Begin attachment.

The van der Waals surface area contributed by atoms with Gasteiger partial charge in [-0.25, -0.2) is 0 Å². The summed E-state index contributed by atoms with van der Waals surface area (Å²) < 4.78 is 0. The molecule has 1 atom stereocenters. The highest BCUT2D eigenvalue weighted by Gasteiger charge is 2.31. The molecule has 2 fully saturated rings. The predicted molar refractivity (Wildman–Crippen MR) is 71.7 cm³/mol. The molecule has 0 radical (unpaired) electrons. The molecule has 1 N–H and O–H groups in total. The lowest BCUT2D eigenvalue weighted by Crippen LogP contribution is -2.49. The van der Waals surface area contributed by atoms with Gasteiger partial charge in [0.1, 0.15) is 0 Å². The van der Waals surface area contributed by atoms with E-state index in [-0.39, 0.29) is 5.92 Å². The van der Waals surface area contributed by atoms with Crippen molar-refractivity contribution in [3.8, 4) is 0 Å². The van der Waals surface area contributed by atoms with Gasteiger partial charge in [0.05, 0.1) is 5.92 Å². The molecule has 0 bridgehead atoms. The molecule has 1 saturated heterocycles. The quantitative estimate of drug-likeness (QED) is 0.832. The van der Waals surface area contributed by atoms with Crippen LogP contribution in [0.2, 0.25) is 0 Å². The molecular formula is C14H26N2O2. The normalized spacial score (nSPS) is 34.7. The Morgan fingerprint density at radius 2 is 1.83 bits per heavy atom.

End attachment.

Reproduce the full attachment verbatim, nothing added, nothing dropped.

The van der Waals surface area contributed by atoms with Gasteiger partial charge in [-0.25, -0.2) is 0 Å². The summed E-state index contributed by atoms with van der Waals surface area (Å²) < 4.78 is 0. The molecule has 1 atom stereocenters. The highest BCUT2D eigenvalue weighted by Gasteiger charge is 2.31. The molecule has 2 fully saturated rings. The predicted molar refractivity (Wildman–Crippen MR) is 71.7 cm³/mol. The molecule has 0 radical (unpaired) electrons. The molecule has 1 N–H and O–H groups in total. The lowest BCUT2D eigenvalue weighted by Crippen LogP contribution is -2.49. The van der Waals surface area contributed by atoms with Gasteiger partial charge in [0.1, 0.15) is 0 Å². The van der Waals surface area contributed by atoms with E-state index in [-0.39, 0.29) is 5.92 Å². The van der Waals surface area contributed by atoms with Crippen molar-refractivity contribution in [3.8, 4) is 0 Å². The van der Waals surface area contributed by atoms with Gasteiger partial charge in [0.05, 0.1) is 5.92 Å². The molecule has 0 bridgehead atoms. The molecule has 1 saturated heterocycles. The quantitative estimate of drug-likeness (QED) is 0.832. The van der Waals surface area contributed by atoms with Crippen LogP contribution in [0.2, 0.25) is 0 Å². The molecular formula is C14H26N2O2. The normalized spacial score (nSPS) is 34.7. The Morgan fingerprint density at radius 2 is 1.83 bits per heavy atom.